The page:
Senators Decry Lack of Action on Disaster Aid for Suffering States
Friday, April 12th, 2019
U.S. Senators Johnny Isakson, R-Ga., and David Perdue, R-Ga., joined Senate colleagues, including Senate Majority Leader Mitch McConnell, R-Ky., in expressing disappointment in Congress’ failure to deliver critical disaster aid to their states to assist in recovery efforts from natural disasters in 2018 and 2019. It has been six months since Georgia and Florida took a direct hit from Hurricane Michael.
The senators have worked to negotiate in good faith since 2018 on a bipartisan disaster relief package to provide funding across the continental United States as well as Alaska, Hawaii, Puerto Rico, Guam, American Samoa and the Northern Mariana Islands for regions that have experienced droughts, flooding, hurricanes, storms, volcanoes, wildfires and other natural disasters. Many of these states, including Georgia, have not received the federal disaster assistance they were promised months ago. Other states would see a down payment on disasters that have occurred more recently, such as in the Midwest where flooding is ongoing, and in Alabama and Georgia where tornadoes devastated lives and communities earlier this year.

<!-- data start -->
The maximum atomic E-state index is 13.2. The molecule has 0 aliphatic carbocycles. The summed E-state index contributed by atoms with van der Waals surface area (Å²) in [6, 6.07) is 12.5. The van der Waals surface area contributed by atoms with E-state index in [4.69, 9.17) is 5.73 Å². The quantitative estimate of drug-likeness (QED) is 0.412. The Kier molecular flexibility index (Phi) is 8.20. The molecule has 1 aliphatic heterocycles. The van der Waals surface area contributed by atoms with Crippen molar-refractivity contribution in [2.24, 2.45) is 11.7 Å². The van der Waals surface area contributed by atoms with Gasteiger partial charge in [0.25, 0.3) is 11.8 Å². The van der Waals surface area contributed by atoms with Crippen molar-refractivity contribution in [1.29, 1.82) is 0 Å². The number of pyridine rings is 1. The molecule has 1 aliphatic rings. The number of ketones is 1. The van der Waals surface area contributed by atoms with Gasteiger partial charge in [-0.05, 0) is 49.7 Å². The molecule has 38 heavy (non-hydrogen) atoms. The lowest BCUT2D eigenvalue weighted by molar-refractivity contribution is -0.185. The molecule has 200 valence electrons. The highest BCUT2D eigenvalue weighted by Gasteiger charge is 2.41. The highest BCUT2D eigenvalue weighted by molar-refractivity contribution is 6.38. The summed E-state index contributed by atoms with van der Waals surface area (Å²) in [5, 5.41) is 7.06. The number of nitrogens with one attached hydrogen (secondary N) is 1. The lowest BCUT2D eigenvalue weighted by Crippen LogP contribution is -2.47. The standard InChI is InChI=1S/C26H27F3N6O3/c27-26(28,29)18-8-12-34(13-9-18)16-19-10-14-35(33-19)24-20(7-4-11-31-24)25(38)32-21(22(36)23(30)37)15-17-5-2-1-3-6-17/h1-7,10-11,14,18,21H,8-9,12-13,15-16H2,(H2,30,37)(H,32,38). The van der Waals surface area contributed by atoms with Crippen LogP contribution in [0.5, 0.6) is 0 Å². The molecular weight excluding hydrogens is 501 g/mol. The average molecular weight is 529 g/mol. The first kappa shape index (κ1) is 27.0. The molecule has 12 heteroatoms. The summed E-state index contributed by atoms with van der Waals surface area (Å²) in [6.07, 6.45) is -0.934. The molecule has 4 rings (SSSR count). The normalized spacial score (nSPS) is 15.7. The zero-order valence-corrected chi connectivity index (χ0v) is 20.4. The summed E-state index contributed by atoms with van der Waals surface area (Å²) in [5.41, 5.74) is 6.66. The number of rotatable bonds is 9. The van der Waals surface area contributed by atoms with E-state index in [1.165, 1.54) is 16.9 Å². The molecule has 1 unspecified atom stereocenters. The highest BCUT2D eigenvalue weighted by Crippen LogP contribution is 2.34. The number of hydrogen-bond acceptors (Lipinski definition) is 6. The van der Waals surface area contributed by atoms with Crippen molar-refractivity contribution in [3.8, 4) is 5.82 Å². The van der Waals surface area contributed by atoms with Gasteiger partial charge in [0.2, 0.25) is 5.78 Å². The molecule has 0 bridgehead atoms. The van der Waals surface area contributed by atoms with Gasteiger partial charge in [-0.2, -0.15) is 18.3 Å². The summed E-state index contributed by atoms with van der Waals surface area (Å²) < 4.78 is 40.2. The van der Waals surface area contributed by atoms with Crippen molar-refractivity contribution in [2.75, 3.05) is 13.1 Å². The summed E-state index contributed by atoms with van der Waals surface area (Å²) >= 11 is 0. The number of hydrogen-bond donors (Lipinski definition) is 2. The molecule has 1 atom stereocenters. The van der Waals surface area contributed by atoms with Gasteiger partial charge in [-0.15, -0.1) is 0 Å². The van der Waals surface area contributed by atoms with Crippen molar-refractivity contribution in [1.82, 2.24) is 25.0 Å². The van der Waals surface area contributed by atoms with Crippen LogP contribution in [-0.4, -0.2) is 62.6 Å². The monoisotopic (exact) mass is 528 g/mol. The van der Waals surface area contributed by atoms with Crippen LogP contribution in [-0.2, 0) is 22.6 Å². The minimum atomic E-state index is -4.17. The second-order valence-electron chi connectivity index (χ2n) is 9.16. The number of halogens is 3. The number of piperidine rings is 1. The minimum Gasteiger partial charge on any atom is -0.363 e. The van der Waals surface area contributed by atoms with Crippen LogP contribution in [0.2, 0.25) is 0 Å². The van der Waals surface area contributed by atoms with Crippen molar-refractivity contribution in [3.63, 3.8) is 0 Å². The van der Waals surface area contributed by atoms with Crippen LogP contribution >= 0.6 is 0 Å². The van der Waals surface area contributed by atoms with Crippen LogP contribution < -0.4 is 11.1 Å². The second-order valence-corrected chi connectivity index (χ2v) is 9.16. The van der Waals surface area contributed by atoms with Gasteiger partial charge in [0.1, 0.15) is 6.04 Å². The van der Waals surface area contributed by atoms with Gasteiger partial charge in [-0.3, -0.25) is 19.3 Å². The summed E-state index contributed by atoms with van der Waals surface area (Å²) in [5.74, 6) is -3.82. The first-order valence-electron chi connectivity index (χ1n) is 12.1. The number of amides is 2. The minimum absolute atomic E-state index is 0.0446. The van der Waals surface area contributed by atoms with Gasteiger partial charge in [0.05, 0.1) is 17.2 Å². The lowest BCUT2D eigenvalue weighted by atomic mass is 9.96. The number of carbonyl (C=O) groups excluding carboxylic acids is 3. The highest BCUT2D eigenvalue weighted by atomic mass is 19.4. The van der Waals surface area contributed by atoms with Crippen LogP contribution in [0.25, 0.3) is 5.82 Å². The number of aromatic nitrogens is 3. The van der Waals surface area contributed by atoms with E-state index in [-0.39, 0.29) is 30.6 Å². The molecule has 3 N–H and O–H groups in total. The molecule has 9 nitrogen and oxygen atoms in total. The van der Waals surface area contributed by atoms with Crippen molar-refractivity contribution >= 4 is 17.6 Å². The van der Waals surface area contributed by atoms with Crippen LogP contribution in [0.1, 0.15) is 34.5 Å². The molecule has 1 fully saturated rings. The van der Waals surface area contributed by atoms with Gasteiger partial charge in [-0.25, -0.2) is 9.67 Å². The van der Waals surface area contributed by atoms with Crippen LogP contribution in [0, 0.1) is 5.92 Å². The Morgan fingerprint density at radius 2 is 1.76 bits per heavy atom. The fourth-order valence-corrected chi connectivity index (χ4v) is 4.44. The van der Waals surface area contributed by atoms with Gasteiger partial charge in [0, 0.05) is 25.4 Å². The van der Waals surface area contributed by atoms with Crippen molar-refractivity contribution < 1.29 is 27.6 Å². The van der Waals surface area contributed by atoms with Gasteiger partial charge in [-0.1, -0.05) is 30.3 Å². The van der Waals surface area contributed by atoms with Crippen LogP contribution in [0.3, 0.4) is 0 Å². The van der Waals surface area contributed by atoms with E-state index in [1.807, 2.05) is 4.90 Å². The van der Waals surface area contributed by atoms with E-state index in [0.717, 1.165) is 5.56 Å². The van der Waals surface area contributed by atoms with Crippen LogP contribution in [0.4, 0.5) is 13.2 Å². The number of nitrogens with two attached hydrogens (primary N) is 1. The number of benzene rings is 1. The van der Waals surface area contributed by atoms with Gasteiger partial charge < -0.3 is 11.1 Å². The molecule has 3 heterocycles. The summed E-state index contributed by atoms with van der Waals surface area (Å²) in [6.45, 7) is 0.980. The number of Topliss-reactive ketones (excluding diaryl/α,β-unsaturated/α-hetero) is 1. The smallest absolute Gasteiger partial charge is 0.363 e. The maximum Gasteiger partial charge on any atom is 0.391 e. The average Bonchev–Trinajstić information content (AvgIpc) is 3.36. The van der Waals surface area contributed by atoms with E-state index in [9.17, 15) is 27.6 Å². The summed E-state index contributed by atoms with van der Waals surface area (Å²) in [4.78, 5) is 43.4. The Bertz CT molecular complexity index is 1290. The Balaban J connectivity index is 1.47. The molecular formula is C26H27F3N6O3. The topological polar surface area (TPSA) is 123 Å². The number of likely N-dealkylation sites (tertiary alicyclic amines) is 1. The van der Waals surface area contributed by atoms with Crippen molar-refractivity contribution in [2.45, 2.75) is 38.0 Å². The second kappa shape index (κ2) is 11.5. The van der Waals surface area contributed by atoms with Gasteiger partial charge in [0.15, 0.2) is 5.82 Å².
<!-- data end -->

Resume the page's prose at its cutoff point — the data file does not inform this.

Historically, the federal government has stepped in to help victims recovering from natural disasters, and the same action is overdue and badly needed for these affected states. Despite months of negotiations, efforts to advance funding have stalled over partisan disagreements.
“This lack of funding has put Georgia farmers at the breaking point. It is a shame that politics has again gotten in the way of aid for the people of our states who are in desperate need and for farmers who put food on our tables,” said Isakson. “I am extremely disappointed that Congress will be leaving for a two-week state work period without a resolution and much-needed funding on the way for our states, which have already been pressed to cover disaster recovery expenses beyond what they can afford. We’ve asked Democrats to help the residents of our states. This is a disaster bill, and it’s not about politics, it’s about getting all Americans the help they need. I’m eager to work to get it done so farmers can get loans and get back to work.”
“Democrats ought to be ashamed of themselves for holding hostage farmers in the Southeast, fire victims in California, earthquake victims in Alaska, and flood victims in the upper Midwest,” said Perdue. “This is yet another example of Democrat obstructionism. Last weekend, Senate Republican appropriators made another fair offer, but Democrats outright rejected it. President Trump and Senate Republicans have been more than reasonable in dealing with Democrats’ requests throughout this process. Previous disaster relief packages were not held up like this. Farmers in Georgia and across the country are missing planting season right now because Democrats have been unwilling to negotiate. Time is of the essence, and we must get this disaster relief done immediately, so those who have lost everything can rest assured that help is on the way.”